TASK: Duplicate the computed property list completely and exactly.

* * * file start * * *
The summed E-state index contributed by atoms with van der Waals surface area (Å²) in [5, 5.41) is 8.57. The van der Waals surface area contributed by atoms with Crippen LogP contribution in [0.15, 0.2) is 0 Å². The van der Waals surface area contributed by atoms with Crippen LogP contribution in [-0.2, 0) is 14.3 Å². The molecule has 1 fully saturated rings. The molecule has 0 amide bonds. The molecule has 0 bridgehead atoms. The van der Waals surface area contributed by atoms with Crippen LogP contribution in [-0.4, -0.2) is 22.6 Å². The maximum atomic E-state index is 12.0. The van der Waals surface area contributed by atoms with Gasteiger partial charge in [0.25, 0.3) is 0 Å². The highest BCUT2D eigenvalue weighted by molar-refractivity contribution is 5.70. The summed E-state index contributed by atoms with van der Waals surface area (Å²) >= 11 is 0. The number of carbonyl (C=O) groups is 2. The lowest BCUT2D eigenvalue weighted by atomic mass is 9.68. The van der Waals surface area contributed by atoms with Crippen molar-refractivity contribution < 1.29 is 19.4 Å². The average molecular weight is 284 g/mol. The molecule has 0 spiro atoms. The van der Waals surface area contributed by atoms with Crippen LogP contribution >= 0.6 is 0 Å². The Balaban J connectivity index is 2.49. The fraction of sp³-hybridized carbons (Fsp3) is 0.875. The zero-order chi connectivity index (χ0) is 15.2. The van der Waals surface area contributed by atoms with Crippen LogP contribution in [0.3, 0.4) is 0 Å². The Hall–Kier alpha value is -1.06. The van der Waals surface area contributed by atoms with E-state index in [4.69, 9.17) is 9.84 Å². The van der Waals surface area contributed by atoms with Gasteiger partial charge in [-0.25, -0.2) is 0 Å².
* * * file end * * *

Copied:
The summed E-state index contributed by atoms with van der Waals surface area (Å²) in [5, 5.41) is 8.57. The van der Waals surface area contributed by atoms with Crippen LogP contribution in [0.15, 0.2) is 0 Å². The van der Waals surface area contributed by atoms with Crippen LogP contribution in [-0.2, 0) is 14.3 Å². The molecule has 1 fully saturated rings. The molecule has 0 amide bonds. The molecule has 0 bridgehead atoms. The van der Waals surface area contributed by atoms with Crippen LogP contribution in [-0.4, -0.2) is 22.6 Å². The maximum atomic E-state index is 12.0. The van der Waals surface area contributed by atoms with Gasteiger partial charge in [0.25, 0.3) is 0 Å². The highest BCUT2D eigenvalue weighted by molar-refractivity contribution is 5.70. The summed E-state index contributed by atoms with van der Waals surface area (Å²) >= 11 is 0. The number of carbonyl (C=O) groups is 2. The lowest BCUT2D eigenvalue weighted by atomic mass is 9.68. The van der Waals surface area contributed by atoms with Crippen molar-refractivity contribution < 1.29 is 19.4 Å². The average molecular weight is 284 g/mol. The molecule has 0 spiro atoms. The van der Waals surface area contributed by atoms with Crippen LogP contribution >= 0.6 is 0 Å². The Balaban J connectivity index is 2.49. The fraction of sp³-hybridized carbons (Fsp3) is 0.875. The zero-order chi connectivity index (χ0) is 15.2. The van der Waals surface area contributed by atoms with Crippen LogP contribution in [0.3, 0.4) is 0 Å². The Hall–Kier alpha value is -1.06. The van der Waals surface area contributed by atoms with E-state index in [4.69, 9.17) is 9.84 Å². The van der Waals surface area contributed by atoms with Gasteiger partial charge in [-0.25, -0.2) is 0 Å².